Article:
Glazier, TX Tornado, Apr 1947

By Ken Hand
Staff Correspondent of The News.

The little wide space in the road the residents proudly call Glazier, population 90, became a postwar Lidice.

"I never heard such an awful roar in all my life," Bill Robertson, war veteran said.

Something struck the side of our house and I grabbed the kid and wife and we hit the storm cellar. The wind seemed to be coming from all directions, twisting first one way and then the next."

He said that in the welding and machine shop which was turned into shambles, by the twister a half-ton lathe made of tool steel was lifted from its anchoring and torn in half.

Glazier, once the biggest cattle shipping point in the Southwest -- that was when the Santa Fe Railroad came through in 1889 -- seemed destined at first glance to become a ghost town.

Population Now 20.
"I don't believe," said Vincent Lockhart, newspaperman of Canadian, "it will never be rebuilt. The population now is about 20."

Trains were delayed because of the debris deposited on the right of way by the freakish twister. Signal posts were laid crosswise over the rails. Bits of tin were wrapped tightly around telegraph poles. Many poles were down in confused disarray and between Glazier and Higgins a barbed wire fence was leveled as flat as if it had been stepped upon by some giant foot.

In Glazier, Mr. and Mrs. T. D. Gross and their five children crawled under a single bed, seconds later found themselves deposited, bed and all, 100 feet away. The house -- or rather what was left of it was lifted completely from its foundations.

Edwin Ward, 24, who escaped with members of his family by crawling into a storm cellar, found a calf that had apparently died because it had been impaled by a lath driven by the terrific force of the wind.

Dallas Morning News, Dallas, TX 11 Apr 1947


The Red Cross said eight were killed at Glazier, Tex., a village of 200. Forty injured persons were treated at Canadian. Only one building was left standing there. Townsmen organized a vigilante committee who stopped incoming cars, turning away curiosity seekers.

Register-Republic, Rockford, IL 10 Apr 1947



Canadian, Tex., April 10. --AP-- The list of identified Texas dead in last night's tornado:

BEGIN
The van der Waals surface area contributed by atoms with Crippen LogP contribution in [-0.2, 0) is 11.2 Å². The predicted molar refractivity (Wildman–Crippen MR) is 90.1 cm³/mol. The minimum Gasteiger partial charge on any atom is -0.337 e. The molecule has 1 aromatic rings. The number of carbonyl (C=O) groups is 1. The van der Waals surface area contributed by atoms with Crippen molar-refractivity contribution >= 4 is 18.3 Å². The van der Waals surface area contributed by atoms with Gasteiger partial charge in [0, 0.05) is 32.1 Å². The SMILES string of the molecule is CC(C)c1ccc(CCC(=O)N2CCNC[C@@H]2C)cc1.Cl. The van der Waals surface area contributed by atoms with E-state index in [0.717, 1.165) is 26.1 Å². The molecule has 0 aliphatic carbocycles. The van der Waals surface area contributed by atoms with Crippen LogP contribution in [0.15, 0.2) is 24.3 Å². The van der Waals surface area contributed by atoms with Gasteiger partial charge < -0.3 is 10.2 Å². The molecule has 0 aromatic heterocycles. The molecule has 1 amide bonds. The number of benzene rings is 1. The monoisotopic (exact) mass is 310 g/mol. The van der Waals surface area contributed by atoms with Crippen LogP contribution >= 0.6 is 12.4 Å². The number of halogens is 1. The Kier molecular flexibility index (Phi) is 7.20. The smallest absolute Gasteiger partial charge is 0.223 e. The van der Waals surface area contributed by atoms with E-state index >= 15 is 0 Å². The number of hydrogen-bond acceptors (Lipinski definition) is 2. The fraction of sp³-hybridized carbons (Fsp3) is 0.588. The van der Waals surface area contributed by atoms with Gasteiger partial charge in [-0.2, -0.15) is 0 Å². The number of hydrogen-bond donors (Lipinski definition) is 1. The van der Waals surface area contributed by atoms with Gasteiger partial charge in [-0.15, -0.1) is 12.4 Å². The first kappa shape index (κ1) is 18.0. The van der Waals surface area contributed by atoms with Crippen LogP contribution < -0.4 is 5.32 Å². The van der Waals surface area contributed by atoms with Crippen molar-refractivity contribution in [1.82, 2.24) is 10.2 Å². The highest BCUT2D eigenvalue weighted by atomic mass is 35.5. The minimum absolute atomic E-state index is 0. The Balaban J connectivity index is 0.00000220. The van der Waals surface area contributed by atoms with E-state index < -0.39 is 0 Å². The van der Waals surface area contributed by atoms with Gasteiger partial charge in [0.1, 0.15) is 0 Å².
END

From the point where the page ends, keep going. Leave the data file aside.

Mr. and Mrs. Walter Scott, both about 65 years old, Glazier.
Mrs. E. M. Herring, 90, Glazier.
Miss Ida Farrell, 64, Glazier.
Harry Farrell, Glazier.
Dee Eubanks, 64, Glazier.
A. Mrs. Davis, Glazier.
Howard Broadway, Panhandle.

Register-Republic, Rockford, IL 11 Apr 1947


Casualties of Storm

The identified dead in the Texas-Oklahoma tornado follow:

At Glazier, Hemphill County.

Howard Broadway, believed to be from Panhandle
Tony Brock, believed to be from Amarillo
Mrs. _____ Davis
Walter Engleman, Sante Fe crewman.
Dee Eubanks, 60.
Palm Eubanks, 65
Harry Farrell
Miss Ida Farrell, 70
Miss E. M. Herring, 92
Tom Hext, 55
T. G. Howard
Miss Jean McCarty
Mr. and Mrs. W. O. Scott, each 65.

Injured at Glazier.

Willard Pickett, Mrs. Ellis Davis, Mr. and Mrs. Carl Ford, Mr. and Mrs. Tom Hext, Jeannette McDaniel, Mrs. Homer Jamision, Jimmy McDaniel, Mr. and Mrs. Delbert Potts, Mrs. P. D. Gross, John Gross, Mr. and Mrs. ____ Simmons, Mrs. Julia Jamison, D. M. Jamison, Homer Jamison, Mr. and Mrs. ____ Connally, Mrs. Troy Brock, Amarillo; Jessie Odell, Perryton.

Dallas Morning News, Dallas, TX 11 Apr 1947


When it struck the tiny town of Glazier, it may have been as much as two miles (3 km) wide. Press reports told of two people who were known to be together in Glazier before the tornado struck were found three miles (5 km) apart afterward. Most structures in the town were swept completely away. Glazier was considered completely destroyed, with 17 dead, a major percentage of the populace.

Damage Totals From the Red Cross - Hemphill County, Texas - 83 homes leveled, 116 damaged